Thursday, October 20, 2011

Book Review: The Defeat of the Spanish Armada


The defeat of the Spanish Armada is one of those classic stories of English history, one that mixes a bucket of truth with more than a tumbler of myth. But it wasn't one I knew much about so I found this book in a second hand stall it felt like an easy £1 to spend.

And good value that turned out to be. This is the classic written by American historian Garrett Mattingly which won the Pulitzer prize back in 1960 and a cracking read it turned out to be, one that I was looking forward to picking up again, to find out "what happened next".

It follows the story from the execution of Mary Stuart to the aftermath and consequences of the defeat of the greatest power of the day by those upstart English (not Brits or Limeys yet). The excitement builds as the Armada prepares and then sets sails, and you can image the thrill of getting to a chapter with the great title and subtitle of "First Blood: The Eddystone to Start Point, July 31st, 1588".

Mattingly is clearly a professional historian, taking a balanced view from both sides, in particular treating the Spanish admiral Medina Sidonia with great respect, noting how it was his decisions saved many ships in his fleet from destruction.

But there is also strong respect for the English leaders, for Drake, Hawkins, Howard, Frobisher and of course Gloriana herself, Queen Elizabeth.

A few minor quibles: the style is showing its age (purple and formalistic), there was (for me) too much detail on the situation in France and finally he freely interchanges alternative names for the key players, so you have to concentrate to keep up.

But that shouldn't stop you buying and then reading what is certainly a classic, if not the classic, telling of the Spanish Armada.

My copy had further signs that I was on to a good thing: stuck within were a Heffers bookmark (Tillerman will understand) and the label from a bottle of Chateauneuf-du-Pape.

A glass of highly quaffable wine in one hand and this book in the other: I suspect the previous owner must have had an entertaining evening's read.

10 comments:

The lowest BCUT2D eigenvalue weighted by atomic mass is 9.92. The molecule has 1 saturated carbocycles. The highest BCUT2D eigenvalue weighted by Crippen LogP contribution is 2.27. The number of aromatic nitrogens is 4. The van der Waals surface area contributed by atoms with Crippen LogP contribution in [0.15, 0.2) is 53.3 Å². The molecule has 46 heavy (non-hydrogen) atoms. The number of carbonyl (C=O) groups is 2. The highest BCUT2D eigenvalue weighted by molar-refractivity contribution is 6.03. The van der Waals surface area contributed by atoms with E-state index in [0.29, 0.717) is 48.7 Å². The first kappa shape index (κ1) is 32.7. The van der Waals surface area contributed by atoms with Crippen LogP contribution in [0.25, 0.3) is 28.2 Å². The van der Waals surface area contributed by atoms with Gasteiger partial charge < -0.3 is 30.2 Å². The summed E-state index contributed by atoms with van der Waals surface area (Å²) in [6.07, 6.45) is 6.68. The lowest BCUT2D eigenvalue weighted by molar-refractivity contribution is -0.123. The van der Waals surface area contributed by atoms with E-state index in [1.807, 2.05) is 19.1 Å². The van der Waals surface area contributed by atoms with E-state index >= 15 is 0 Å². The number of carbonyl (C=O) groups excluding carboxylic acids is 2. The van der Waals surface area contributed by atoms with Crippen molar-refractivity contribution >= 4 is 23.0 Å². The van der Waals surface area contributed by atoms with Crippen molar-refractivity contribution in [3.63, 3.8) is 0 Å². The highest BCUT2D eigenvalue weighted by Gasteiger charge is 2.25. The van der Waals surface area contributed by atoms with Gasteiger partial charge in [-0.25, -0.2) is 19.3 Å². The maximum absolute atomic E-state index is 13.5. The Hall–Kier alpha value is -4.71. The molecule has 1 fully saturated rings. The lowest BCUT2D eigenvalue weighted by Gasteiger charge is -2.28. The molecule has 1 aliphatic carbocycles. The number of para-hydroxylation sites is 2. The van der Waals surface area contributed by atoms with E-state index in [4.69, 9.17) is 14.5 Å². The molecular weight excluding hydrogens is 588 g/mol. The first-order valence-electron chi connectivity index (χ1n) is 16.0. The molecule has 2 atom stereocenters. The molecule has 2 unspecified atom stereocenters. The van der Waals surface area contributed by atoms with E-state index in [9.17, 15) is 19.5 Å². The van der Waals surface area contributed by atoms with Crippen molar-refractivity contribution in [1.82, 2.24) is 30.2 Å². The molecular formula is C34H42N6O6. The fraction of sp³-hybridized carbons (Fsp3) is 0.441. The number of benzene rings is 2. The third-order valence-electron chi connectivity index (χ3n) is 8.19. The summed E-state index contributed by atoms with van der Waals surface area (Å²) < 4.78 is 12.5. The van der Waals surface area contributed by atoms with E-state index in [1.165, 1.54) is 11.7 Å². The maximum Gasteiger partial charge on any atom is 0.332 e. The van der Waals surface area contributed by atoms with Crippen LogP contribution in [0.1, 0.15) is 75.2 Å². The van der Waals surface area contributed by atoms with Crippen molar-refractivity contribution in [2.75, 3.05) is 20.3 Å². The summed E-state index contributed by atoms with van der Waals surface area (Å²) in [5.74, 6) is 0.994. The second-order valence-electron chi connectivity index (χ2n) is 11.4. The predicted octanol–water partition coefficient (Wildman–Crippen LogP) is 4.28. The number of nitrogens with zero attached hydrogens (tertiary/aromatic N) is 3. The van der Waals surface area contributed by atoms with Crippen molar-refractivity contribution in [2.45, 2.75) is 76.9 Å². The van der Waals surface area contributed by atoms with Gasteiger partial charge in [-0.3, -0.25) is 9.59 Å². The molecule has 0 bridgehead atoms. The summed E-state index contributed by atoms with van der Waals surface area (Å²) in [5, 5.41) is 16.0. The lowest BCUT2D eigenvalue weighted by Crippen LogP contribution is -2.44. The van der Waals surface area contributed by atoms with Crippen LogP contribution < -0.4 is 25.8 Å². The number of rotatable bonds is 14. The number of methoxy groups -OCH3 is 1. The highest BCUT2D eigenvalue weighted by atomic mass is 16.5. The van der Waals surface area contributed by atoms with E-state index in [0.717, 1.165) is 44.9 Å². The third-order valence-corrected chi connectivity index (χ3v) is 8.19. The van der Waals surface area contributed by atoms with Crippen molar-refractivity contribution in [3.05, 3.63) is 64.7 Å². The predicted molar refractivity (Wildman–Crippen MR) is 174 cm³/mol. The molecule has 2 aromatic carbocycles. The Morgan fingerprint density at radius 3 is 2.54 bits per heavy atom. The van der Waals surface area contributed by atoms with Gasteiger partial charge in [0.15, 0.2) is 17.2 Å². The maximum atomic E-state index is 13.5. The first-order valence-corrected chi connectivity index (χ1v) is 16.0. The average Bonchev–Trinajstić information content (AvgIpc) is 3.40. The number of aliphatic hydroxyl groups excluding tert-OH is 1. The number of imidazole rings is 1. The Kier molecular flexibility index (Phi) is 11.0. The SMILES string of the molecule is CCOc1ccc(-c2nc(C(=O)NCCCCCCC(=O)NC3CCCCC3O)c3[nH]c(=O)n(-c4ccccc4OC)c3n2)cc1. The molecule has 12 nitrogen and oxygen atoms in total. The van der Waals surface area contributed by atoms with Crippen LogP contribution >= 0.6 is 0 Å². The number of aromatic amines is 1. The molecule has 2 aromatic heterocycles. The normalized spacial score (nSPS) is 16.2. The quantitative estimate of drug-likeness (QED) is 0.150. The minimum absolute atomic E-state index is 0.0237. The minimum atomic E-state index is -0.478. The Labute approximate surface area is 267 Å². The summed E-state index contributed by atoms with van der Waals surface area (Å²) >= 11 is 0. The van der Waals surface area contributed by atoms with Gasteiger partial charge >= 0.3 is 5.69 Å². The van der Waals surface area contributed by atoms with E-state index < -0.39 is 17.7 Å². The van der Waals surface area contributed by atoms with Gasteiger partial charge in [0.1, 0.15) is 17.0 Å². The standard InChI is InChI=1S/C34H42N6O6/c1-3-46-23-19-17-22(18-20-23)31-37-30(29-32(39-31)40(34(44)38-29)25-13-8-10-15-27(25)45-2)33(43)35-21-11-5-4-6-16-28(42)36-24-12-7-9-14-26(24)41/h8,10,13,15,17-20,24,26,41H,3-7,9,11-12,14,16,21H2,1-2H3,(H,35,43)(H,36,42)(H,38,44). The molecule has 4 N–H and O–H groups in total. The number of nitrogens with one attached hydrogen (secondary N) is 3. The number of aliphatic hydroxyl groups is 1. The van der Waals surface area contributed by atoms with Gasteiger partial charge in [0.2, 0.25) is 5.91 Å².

O Docker said...

The perfect wine for that book, indeed, JP! More than a bit of irony in that label, considering the religious motivation of the Spanish invasion and the history of that appelation.

Tillerman said...

The Spanish Armada was about religion?

I always thought it was because the Spaniards wanted our pork pies, black pudding, and fish and chips with mushy peas.

Baydog said...

Irony in the label, maybe, but fruity on the palate with red and blue berry notes, along with Provencal herb-like nuances and an endearing barnyard whiff. Drink now through tomorrow.
86 points.

O Docker said...

It's all in the terroir, Baydog.

The Pope just felt he needed a little more terroir on the northern side of the channel.

Tillerman said...

Hmmmm. Marks and Spencer Organic Lager du Pape doesn't have quite the same ring about it, does it?

O Docker said...

No, but Ch√Ęteauneuf roughly translates as 'new castle'. Maybe they could market that locally as 'Newkie Red'.

JP said...

Ah, now it all makes sense.

The pope really wanted some Newcastle Brown Ale and so he convinced Spain to invade England to guarantee his supply.

When that failed he tried plan B but alas the French were unable to brew the right thing so he received wine instead.

The rest, as they say, is history

Benny Ratzinger said...

Sadly, Newcastle Brown isn't even made in Newcastle any more and is owned by Heineken.

But back in the day it was brewed by a firm called "Scottish & Newcastle" and, at least when I was in Newcastle in the 1960's, if you wanted some in a local pub you asked for "a pint of scotch." Not sure if the phrase is still in use.

JP said...

Hey, Benny, watch out - the link to your blog has been hijacked by Tillerman.

He's done this before you know.

Benny said...

Aaaargh. My cover is blown. Yes, I am the secret author of the Tillerman blog.